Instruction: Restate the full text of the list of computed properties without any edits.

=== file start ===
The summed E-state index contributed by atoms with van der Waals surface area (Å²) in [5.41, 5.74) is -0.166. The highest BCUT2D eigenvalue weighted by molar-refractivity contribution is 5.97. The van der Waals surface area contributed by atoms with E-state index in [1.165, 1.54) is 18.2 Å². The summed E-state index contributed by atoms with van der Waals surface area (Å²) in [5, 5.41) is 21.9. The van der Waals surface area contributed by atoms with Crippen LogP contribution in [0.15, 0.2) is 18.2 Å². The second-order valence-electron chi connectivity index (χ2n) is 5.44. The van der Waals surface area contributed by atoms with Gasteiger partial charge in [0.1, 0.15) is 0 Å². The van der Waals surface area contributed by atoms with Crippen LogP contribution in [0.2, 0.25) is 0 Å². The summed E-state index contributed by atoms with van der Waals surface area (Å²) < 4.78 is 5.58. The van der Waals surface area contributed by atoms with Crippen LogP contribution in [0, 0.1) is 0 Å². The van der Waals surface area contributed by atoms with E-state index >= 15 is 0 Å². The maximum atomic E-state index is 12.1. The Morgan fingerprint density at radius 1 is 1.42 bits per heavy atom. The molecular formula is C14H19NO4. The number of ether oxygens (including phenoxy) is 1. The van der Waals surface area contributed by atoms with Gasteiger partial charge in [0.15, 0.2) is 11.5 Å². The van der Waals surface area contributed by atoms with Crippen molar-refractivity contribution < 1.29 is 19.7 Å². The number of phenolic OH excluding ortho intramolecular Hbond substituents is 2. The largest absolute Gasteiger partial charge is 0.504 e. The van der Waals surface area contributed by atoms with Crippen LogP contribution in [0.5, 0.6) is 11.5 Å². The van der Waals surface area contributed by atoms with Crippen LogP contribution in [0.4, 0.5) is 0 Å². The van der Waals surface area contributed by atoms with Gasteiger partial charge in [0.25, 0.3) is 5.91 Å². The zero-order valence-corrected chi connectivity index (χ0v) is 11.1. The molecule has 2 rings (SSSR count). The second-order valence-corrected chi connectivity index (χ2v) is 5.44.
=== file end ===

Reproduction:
The summed E-state index contributed by atoms with van der Waals surface area (Å²) in [5.41, 5.74) is -0.166. The highest BCUT2D eigenvalue weighted by molar-refractivity contribution is 5.97. The van der Waals surface area contributed by atoms with E-state index in [1.165, 1.54) is 18.2 Å². The summed E-state index contributed by atoms with van der Waals surface area (Å²) in [5, 5.41) is 21.9. The van der Waals surface area contributed by atoms with Crippen LogP contribution in [0.15, 0.2) is 18.2 Å². The second-order valence-electron chi connectivity index (χ2n) is 5.44. The van der Waals surface area contributed by atoms with Gasteiger partial charge in [0.1, 0.15) is 0 Å². The van der Waals surface area contributed by atoms with Crippen LogP contribution in [0.2, 0.25) is 0 Å². The summed E-state index contributed by atoms with van der Waals surface area (Å²) < 4.78 is 5.58. The van der Waals surface area contributed by atoms with Crippen LogP contribution in [0, 0.1) is 0 Å². The van der Waals surface area contributed by atoms with E-state index >= 15 is 0 Å². The maximum atomic E-state index is 12.1. The Morgan fingerprint density at radius 1 is 1.42 bits per heavy atom. The molecular formula is C14H19NO4. The number of ether oxygens (including phenoxy) is 1. The van der Waals surface area contributed by atoms with Gasteiger partial charge in [0.15, 0.2) is 11.5 Å². The van der Waals surface area contributed by atoms with Crippen molar-refractivity contribution < 1.29 is 19.7 Å². The number of phenolic OH excluding ortho intramolecular Hbond substituents is 2. The largest absolute Gasteiger partial charge is 0.504 e. The van der Waals surface area contributed by atoms with Crippen LogP contribution in [0.5, 0.6) is 11.5 Å². The van der Waals surface area contributed by atoms with Crippen LogP contribution in [0.4, 0.5) is 0 Å². The van der Waals surface area contributed by atoms with Gasteiger partial charge in [0.25, 0.3) is 5.91 Å². The zero-order valence-corrected chi connectivity index (χ0v) is 11.1. The molecule has 2 rings (SSSR count). The second-order valence-corrected chi connectivity index (χ2v) is 5.44.